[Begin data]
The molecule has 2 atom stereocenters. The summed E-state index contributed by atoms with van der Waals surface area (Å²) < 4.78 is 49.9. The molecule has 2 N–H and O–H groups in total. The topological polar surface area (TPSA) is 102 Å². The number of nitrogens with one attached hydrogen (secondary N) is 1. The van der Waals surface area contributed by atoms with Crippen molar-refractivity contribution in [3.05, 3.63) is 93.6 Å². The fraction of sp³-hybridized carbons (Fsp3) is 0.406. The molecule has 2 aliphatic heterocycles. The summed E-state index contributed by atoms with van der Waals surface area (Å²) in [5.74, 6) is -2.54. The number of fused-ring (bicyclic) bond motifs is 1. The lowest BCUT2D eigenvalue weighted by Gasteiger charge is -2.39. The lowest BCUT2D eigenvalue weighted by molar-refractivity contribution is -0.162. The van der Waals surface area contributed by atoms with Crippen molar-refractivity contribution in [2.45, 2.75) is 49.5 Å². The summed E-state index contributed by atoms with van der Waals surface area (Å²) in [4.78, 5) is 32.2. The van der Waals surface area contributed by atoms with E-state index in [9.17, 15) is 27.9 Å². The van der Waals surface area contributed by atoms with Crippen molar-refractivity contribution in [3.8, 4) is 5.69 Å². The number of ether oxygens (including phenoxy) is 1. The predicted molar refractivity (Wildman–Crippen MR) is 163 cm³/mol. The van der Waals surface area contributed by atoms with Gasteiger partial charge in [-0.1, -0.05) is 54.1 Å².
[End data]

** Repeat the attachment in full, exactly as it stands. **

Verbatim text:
The molecule has 2 atom stereocenters. The summed E-state index contributed by atoms with van der Waals surface area (Å²) < 4.78 is 49.9. The molecule has 2 N–H and O–H groups in total. The topological polar surface area (TPSA) is 102 Å². The number of nitrogens with one attached hydrogen (secondary N) is 1. The van der Waals surface area contributed by atoms with Crippen molar-refractivity contribution in [3.05, 3.63) is 93.6 Å². The fraction of sp³-hybridized carbons (Fsp3) is 0.406. The molecule has 2 aliphatic heterocycles. The summed E-state index contributed by atoms with van der Waals surface area (Å²) in [5.74, 6) is -2.54. The number of fused-ring (bicyclic) bond motifs is 1. The lowest BCUT2D eigenvalue weighted by Gasteiger charge is -2.39. The lowest BCUT2D eigenvalue weighted by molar-refractivity contribution is -0.162. The van der Waals surface area contributed by atoms with Crippen molar-refractivity contribution in [2.45, 2.75) is 49.5 Å². The summed E-state index contributed by atoms with van der Waals surface area (Å²) in [4.78, 5) is 32.2. The van der Waals surface area contributed by atoms with E-state index in [9.17, 15) is 27.9 Å². The van der Waals surface area contributed by atoms with Crippen molar-refractivity contribution in [3.8, 4) is 5.69 Å². The number of ether oxygens (including phenoxy) is 1. The predicted molar refractivity (Wildman–Crippen MR) is 163 cm³/mol. The van der Waals surface area contributed by atoms with Gasteiger partial charge in [-0.1, -0.05) is 54.1 Å².